NOTE: Since the time of writing, scientists have announced that for the second year in a row, a major coral bleaching event is unfolding. You can take action here.
My name is Sid French. I’m a supporter of Greenpeace Australia Pacific as well as a member of the general assembly, our governing body. I’ve just recently returned from a 3 day trip to the northern Great Barrier Reef with Greenpeace CEO, David Ritter. I was there to witness the impacts of the coral bleaching event that took place almost a year ago to the day and to hear from some Reef experts about the prospects for the future.
In 1981, the Great Barrier Reef was listed as a World Heritage Site by UNESCO. On their official website, UNESCO describes the Reef as one of the richest and most complex natural ecosystems on earth, and one of the most significant for biodiversity conservation. According to UNESCO, the amazing diversity supports tens of thousands of marine and terrestrial species, many of which are of global conservation significance.
Greenpeace has been campaigning for the protection of this natural wonder – from human-induced climate change (and cyclones, which are becoming more frequent as a result) as well as ocean acidification and shipping traffic. In 2014, UNESCO put the Australian government on probation. It became Greenpeace’s mission to make sure they didn’t forget about the Reef, and the government insisted that they had it covered. So when I plunged into the warm, tropical waters (29 degrees) off the coast of Lizard Island just last week, I was not prepared for what I saw.
To reach Lizard Island, one must take a small 10-seater charter flight from Cairns. From the air, with a rain deluge typical to the wet season falling away behind us, the coral reefs looked as ever – perfect. It was not until a briefing with our guide and one of the directors of the Lizard Island Research Station Dr Lyle Vail, that we realised the fallacy of this apparent perfection. The coral bleaching which took place here was only visible from the air in the first few days or weeks after the event. Almost immediately, the white fluorescent appearance of bleaching (a reaction to heat stress) is covered by a beard of algae. Cue claims from certain politicians that ‘the Reef looks fine.’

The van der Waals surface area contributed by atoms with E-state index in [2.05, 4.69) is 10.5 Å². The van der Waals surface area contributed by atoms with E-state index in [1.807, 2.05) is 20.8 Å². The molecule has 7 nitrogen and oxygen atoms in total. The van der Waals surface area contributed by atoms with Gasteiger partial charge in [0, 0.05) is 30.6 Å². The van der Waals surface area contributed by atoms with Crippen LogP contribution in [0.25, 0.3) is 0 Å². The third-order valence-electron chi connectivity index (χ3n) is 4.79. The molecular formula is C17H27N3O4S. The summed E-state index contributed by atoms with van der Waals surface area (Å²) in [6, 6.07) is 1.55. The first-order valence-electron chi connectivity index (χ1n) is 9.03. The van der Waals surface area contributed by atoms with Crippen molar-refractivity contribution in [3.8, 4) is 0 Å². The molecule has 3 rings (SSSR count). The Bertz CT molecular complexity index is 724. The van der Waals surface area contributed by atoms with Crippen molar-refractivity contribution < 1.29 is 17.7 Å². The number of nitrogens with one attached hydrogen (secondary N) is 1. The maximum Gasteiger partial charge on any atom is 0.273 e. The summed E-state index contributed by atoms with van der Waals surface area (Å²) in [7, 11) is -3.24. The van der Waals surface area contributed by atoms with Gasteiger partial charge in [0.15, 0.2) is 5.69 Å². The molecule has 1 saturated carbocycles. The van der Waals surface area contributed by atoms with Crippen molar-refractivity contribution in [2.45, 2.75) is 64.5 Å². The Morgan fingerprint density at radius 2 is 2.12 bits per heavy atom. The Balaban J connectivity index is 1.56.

Dr Vail has been living and working on the Island for 27 years and has seen this wondrous area change before his very eyes. He explains that the Reef around Lizard Island has faced a triple threat in recent years, starting with a deadly crowns of thorns starfish outbreak (possibly resulting from collectors taking their predator, the triton shell, over the last century), followed by a succession of cyclones and most recently – a mass coral bleaching event.
This bleaching was underwritten by an El Niño weather pattern, which meant months of warm water moving into the reef, and blocking weather systems, which super-heated the water until it became something of a coral soup (the southern parts of the Reef were spared the worst of this by the tail end of a cyclone that dragged colder water into the shallow seas). Unlike the tourists who flock to far north Queensland for its sun and warm tropical climate, researchers and scientists on the northern Reef pray for clouds and rain.